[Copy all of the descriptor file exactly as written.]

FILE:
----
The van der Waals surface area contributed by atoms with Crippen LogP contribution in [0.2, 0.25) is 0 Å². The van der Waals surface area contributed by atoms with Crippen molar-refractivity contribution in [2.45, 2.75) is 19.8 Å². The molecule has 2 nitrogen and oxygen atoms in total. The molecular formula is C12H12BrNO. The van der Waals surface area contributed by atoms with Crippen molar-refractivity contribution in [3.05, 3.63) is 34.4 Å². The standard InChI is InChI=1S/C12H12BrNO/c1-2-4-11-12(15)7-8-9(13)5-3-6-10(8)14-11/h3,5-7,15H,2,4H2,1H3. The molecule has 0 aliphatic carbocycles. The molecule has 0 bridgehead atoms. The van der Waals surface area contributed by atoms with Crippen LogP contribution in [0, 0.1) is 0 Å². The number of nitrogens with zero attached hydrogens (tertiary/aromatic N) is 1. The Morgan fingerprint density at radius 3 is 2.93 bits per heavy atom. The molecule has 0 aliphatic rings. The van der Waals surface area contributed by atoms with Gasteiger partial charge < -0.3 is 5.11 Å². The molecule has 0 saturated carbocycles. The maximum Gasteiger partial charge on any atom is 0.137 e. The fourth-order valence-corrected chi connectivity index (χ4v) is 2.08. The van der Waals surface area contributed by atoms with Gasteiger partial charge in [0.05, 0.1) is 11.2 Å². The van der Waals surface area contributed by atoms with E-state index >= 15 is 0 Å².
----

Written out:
The van der Waals surface area contributed by atoms with Crippen LogP contribution in [0.2, 0.25) is 0 Å². The van der Waals surface area contributed by atoms with Crippen molar-refractivity contribution in [2.45, 2.75) is 19.8 Å². The molecule has 2 nitrogen and oxygen atoms in total. The molecular formula is C12H12BrNO. The van der Waals surface area contributed by atoms with Crippen molar-refractivity contribution in [3.05, 3.63) is 34.4 Å². The standard InChI is InChI=1S/C12H12BrNO/c1-2-4-11-12(15)7-8-9(13)5-3-6-10(8)14-11/h3,5-7,15H,2,4H2,1H3. The molecule has 0 aliphatic carbocycles. The molecule has 0 bridgehead atoms. The van der Waals surface area contributed by atoms with Crippen LogP contribution in [0, 0.1) is 0 Å². The number of nitrogens with zero attached hydrogens (tertiary/aromatic N) is 1. The Morgan fingerprint density at radius 3 is 2.93 bits per heavy atom. The molecule has 0 aliphatic rings. The van der Waals surface area contributed by atoms with Gasteiger partial charge < -0.3 is 5.11 Å². The molecule has 0 saturated carbocycles. The maximum Gasteiger partial charge on any atom is 0.137 e. The fourth-order valence-corrected chi connectivity index (χ4v) is 2.08. The van der Waals surface area contributed by atoms with Gasteiger partial charge in [0.05, 0.1) is 11.2 Å². The van der Waals surface area contributed by atoms with E-state index >= 15 is 0 Å².